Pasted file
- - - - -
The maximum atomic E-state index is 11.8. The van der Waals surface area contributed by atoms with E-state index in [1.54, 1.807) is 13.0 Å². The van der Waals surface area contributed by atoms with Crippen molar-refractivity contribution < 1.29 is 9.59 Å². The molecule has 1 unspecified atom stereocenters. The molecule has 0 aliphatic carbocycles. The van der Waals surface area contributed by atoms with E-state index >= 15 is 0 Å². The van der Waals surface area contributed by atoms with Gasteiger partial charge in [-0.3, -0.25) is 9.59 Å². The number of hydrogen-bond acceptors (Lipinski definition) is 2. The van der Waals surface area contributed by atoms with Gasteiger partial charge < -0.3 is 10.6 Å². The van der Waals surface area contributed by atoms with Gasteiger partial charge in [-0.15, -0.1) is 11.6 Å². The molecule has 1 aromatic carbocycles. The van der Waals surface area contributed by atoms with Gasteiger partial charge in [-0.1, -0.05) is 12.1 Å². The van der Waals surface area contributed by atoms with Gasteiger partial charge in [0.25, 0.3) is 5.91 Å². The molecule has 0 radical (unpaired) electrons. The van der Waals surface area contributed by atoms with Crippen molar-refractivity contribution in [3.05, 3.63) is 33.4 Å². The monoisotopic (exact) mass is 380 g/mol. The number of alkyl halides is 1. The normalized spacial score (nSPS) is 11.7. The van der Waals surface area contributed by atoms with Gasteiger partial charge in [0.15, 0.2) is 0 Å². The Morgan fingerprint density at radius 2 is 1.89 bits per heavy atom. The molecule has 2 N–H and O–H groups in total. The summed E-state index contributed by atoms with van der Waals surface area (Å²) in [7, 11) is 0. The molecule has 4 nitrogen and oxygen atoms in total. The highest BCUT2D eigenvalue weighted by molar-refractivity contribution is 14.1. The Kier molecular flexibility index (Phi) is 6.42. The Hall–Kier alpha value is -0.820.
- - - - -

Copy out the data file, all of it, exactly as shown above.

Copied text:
The maximum atomic E-state index is 11.8. The van der Waals surface area contributed by atoms with E-state index in [1.54, 1.807) is 13.0 Å². The van der Waals surface area contributed by atoms with Crippen molar-refractivity contribution < 1.29 is 9.59 Å². The molecule has 1 unspecified atom stereocenters. The molecule has 0 aliphatic carbocycles. The van der Waals surface area contributed by atoms with E-state index >= 15 is 0 Å². The van der Waals surface area contributed by atoms with Gasteiger partial charge in [-0.3, -0.25) is 9.59 Å². The number of hydrogen-bond acceptors (Lipinski definition) is 2. The van der Waals surface area contributed by atoms with Gasteiger partial charge < -0.3 is 10.6 Å². The van der Waals surface area contributed by atoms with Gasteiger partial charge in [-0.15, -0.1) is 11.6 Å². The molecule has 1 aromatic carbocycles. The van der Waals surface area contributed by atoms with Gasteiger partial charge in [-0.1, -0.05) is 12.1 Å². The van der Waals surface area contributed by atoms with Gasteiger partial charge in [0.25, 0.3) is 5.91 Å². The molecule has 0 radical (unpaired) electrons. The van der Waals surface area contributed by atoms with Crippen molar-refractivity contribution in [3.05, 3.63) is 33.4 Å². The monoisotopic (exact) mass is 380 g/mol. The number of alkyl halides is 1. The normalized spacial score (nSPS) is 11.7. The van der Waals surface area contributed by atoms with Gasteiger partial charge in [0.15, 0.2) is 0 Å². The Morgan fingerprint density at radius 2 is 1.89 bits per heavy atom. The molecule has 2 N–H and O–H groups in total. The summed E-state index contributed by atoms with van der Waals surface area (Å²) in [7, 11) is 0. The molecule has 4 nitrogen and oxygen atoms in total. The highest BCUT2D eigenvalue weighted by molar-refractivity contribution is 14.1. The Kier molecular flexibility index (Phi) is 6.42. The Hall–Kier alpha value is -0.820.